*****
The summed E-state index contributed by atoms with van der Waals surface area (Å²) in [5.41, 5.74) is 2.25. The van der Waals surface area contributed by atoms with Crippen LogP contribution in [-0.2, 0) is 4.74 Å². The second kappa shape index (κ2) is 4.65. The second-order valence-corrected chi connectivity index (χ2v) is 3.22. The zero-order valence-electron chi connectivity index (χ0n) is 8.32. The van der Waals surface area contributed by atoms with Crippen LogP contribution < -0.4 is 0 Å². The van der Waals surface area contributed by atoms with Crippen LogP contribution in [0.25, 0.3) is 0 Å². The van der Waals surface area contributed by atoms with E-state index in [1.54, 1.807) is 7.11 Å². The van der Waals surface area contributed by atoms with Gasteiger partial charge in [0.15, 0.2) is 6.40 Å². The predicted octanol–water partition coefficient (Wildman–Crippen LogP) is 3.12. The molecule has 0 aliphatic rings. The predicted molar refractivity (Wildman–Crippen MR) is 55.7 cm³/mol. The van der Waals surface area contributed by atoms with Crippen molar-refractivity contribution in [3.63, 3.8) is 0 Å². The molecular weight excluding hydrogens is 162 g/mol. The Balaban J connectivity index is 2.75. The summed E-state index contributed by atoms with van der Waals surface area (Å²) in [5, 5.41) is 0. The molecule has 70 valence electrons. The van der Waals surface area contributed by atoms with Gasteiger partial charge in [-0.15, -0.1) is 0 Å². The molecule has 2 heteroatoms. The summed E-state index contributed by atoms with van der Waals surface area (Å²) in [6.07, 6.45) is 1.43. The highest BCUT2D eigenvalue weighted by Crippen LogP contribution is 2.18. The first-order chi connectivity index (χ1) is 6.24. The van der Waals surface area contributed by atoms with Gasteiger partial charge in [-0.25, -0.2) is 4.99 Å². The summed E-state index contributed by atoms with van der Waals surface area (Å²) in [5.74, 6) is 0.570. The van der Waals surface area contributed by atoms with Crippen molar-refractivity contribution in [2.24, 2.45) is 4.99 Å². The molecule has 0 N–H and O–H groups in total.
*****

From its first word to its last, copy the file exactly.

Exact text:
The summed E-state index contributed by atoms with van der Waals surface area (Å²) in [5.41, 5.74) is 2.25. The van der Waals surface area contributed by atoms with Crippen LogP contribution in [-0.2, 0) is 4.74 Å². The second kappa shape index (κ2) is 4.65. The second-order valence-corrected chi connectivity index (χ2v) is 3.22. The zero-order valence-electron chi connectivity index (χ0n) is 8.32. The van der Waals surface area contributed by atoms with Crippen LogP contribution < -0.4 is 0 Å². The van der Waals surface area contributed by atoms with Crippen LogP contribution in [0.25, 0.3) is 0 Å². The van der Waals surface area contributed by atoms with E-state index in [1.54, 1.807) is 7.11 Å². The van der Waals surface area contributed by atoms with Gasteiger partial charge in [0.15, 0.2) is 6.40 Å². The predicted octanol–water partition coefficient (Wildman–Crippen LogP) is 3.12. The molecule has 0 aliphatic rings. The predicted molar refractivity (Wildman–Crippen MR) is 55.7 cm³/mol. The van der Waals surface area contributed by atoms with Crippen molar-refractivity contribution in [3.63, 3.8) is 0 Å². The molecular weight excluding hydrogens is 162 g/mol. The Balaban J connectivity index is 2.75. The summed E-state index contributed by atoms with van der Waals surface area (Å²) in [5, 5.41) is 0. The molecule has 70 valence electrons. The van der Waals surface area contributed by atoms with Gasteiger partial charge in [-0.15, -0.1) is 0 Å². The molecule has 2 heteroatoms. The summed E-state index contributed by atoms with van der Waals surface area (Å²) in [6.07, 6.45) is 1.43. The highest BCUT2D eigenvalue weighted by Crippen LogP contribution is 2.18. The first-order chi connectivity index (χ1) is 6.24. The van der Waals surface area contributed by atoms with Gasteiger partial charge in [-0.25, -0.2) is 4.99 Å². The summed E-state index contributed by atoms with van der Waals surface area (Å²) in [5.74, 6) is 0.570. The van der Waals surface area contributed by atoms with Crippen molar-refractivity contribution in [2.24, 2.45) is 4.99 Å². The molecule has 0 N–H and O–H groups in total.